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Blwyddyn Newydd Dda from Wales - have a wonderful 2013 everyone!
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Gallup data shows they have a combination of hard-to-teach traits.
Gallup’s research reveals that about one in ten people possess all the necessary traits to be a great manager.
If great managers seem scarce, it’s because the talent required to be one is rare. In the following article, Gallup shares that great managers possess certain specific talents. Well worth checking out.
Have you ever read a book or heard a speech and the idea that was presented made you kick yourself and think, why did I not think of that?
Find out about fungible assets and why they are important.
If talent is so important, why aren't more companies investing in leadership development?
From a survey - seems leadership development is really important conceptually, but other things are more important to invest in.
And why do so many leadership development programmes fail to meet their objectives? Many reasons including poorly set objectives, but the major reason is lack of monitoring and follow though. But there is a different more successful solution - see http://www.corporatecoachingnetwork.com.au/
Leadership and corporate social responsibility (CSR) are two separate issues that are increasingly talked about, though rarely in the same sentence. But you can't have one without the other. And both are regrettably in short supply.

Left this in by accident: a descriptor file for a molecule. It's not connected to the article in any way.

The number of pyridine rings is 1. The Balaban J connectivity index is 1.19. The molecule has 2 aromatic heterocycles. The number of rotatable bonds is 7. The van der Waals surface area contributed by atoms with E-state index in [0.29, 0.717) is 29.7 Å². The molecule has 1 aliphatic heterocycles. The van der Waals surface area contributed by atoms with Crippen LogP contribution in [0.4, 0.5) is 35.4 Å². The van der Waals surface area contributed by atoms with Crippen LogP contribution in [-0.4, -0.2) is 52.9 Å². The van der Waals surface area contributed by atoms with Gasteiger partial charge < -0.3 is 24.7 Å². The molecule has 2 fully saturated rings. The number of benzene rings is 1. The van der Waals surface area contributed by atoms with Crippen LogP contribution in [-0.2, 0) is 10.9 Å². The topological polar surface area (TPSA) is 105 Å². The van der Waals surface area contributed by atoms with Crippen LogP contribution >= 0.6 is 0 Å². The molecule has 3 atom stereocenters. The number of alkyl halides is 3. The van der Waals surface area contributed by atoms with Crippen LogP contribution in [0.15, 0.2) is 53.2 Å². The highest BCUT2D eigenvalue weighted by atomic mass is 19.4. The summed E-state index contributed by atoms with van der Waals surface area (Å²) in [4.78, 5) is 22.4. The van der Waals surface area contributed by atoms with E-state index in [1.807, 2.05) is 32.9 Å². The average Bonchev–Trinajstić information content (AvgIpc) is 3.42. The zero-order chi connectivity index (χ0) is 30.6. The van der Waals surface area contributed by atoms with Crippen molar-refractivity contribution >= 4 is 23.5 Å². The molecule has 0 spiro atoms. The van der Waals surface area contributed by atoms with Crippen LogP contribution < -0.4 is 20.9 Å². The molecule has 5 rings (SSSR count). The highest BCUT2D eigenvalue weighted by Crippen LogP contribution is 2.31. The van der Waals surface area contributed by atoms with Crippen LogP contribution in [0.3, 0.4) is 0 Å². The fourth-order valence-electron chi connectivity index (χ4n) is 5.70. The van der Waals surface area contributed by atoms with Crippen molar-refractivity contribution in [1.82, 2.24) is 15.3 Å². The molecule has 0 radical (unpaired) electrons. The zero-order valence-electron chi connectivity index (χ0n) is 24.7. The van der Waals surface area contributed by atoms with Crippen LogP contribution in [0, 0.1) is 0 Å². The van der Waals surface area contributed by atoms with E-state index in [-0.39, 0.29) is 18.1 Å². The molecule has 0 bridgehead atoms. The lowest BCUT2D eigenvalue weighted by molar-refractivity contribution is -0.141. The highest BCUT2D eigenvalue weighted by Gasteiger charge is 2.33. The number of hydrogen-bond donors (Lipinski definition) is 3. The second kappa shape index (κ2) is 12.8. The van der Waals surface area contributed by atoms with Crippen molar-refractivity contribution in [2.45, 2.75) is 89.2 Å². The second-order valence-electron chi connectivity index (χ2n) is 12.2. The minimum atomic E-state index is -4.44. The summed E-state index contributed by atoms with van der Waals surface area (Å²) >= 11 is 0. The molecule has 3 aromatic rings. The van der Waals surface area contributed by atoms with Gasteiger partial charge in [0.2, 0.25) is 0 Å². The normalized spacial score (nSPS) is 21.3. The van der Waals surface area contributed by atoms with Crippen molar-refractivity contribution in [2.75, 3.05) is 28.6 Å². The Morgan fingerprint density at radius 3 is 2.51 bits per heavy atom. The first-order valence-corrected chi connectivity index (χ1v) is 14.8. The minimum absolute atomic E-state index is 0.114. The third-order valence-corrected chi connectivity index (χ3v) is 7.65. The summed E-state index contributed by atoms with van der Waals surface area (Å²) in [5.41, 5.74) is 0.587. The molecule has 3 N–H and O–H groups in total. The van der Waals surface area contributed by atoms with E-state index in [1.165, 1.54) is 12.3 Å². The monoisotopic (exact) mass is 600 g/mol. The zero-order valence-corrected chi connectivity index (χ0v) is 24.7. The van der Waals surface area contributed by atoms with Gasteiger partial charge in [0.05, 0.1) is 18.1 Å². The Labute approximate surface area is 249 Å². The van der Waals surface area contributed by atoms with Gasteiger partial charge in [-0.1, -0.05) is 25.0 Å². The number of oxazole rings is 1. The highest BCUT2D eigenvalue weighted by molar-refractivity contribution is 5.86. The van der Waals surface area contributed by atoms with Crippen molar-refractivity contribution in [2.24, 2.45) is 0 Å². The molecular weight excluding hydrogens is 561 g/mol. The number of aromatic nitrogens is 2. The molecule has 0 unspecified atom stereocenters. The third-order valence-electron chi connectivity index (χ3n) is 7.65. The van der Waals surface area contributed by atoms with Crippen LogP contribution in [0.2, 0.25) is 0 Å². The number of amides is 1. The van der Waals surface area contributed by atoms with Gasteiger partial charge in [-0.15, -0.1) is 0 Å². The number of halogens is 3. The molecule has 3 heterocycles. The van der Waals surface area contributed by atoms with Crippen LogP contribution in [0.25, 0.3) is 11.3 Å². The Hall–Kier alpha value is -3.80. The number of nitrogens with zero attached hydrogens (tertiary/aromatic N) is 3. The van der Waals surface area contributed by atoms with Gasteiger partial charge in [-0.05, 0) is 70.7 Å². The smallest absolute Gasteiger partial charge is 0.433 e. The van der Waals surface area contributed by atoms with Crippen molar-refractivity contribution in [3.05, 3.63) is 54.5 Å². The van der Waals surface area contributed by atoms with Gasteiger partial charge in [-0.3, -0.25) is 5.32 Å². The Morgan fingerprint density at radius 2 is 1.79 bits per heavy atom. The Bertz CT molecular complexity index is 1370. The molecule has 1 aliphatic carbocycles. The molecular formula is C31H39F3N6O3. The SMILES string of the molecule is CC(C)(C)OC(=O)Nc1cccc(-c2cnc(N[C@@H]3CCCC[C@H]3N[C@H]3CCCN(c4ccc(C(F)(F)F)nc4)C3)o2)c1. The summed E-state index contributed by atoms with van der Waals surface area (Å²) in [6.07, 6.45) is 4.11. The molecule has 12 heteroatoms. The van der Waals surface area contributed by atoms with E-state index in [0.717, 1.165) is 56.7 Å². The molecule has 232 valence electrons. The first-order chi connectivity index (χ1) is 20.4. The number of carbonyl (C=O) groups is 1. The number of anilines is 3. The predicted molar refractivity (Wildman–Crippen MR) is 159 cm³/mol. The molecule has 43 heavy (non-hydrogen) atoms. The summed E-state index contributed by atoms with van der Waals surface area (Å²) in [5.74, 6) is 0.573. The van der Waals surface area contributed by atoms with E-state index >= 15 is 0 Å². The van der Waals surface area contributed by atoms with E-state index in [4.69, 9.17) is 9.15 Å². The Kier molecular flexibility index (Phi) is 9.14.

Leadership, especially the CEO kind, is about five things:• Setting and communicating a vision that takes into account and balances the short-term, the bigger picture, and the long view• Making tough decisions in the short-term to protect and nourish the long-term• Motivating and inspiring the troops to do the above• Treating all stakeholders well (including employees)• Creating an ethical culture to do the right thing
Stewart D. Friedman, Wharton professor and author of Baby Bust, presents new research.Download this podcast
At EOS, we teach that meetings can in fact be extremely work-saving and time-saving…if done in the right way. Here’s a video by Gino that teaches entrepreneurs the philosophy, the psychology, and the inner workings of the EOS Level 10 Meeting, a key business tool taught by EOS Implementers to all of their clients.
If we must have meetings, here's how to make them productive.
Roughly two years ago, I felt the need for something that could keep me on track both professionally and personally. Among my objectives were to make better decisions about how I invest my time and effort, and to strike a better balance between my work and personal life. My tactic was [...]
Create one sentence, and use it to live by.
Does the thought of yearly goal setting make you want to run? You don't have to be a good planner to set your goals to paper -- or even like it. Here are five simple ways to plan your life goals so you can increase your chances of success.
As an NFP, this article was a timely and necessary reminder. Contains useful template.
Is technology tearing us apart? Can it bring us together?A glance at the agenda of “EQ WEEK” – the free global emotional intelligence conference – reveals an intriguing trend. There are numerous presentations about apps and tech tools to teach social emotional skills.
Can something as “human” as empathy actually be taught by a machine? @eqjosh provides a way to answer the question next week, free!
This following guest article is based on concepts from Love ‘Em or Lose ‘Em: Getting Good People to Stay by Beverly Kaye and Sharon Jordan-Evans.
You developed the best - now you have to keep them...
Employee engagement remains a challenge for companies. It’s time to turn their current approach upside down: sustainable engagement is needed - Torben Rick (Remarkable!
Thoughtful contribution to the engagement debate.
Fred Brooks, the man who managed the development of IBM’s System/360 family of computers knows a thing or two about learning from mistakes, he wrote the book on it.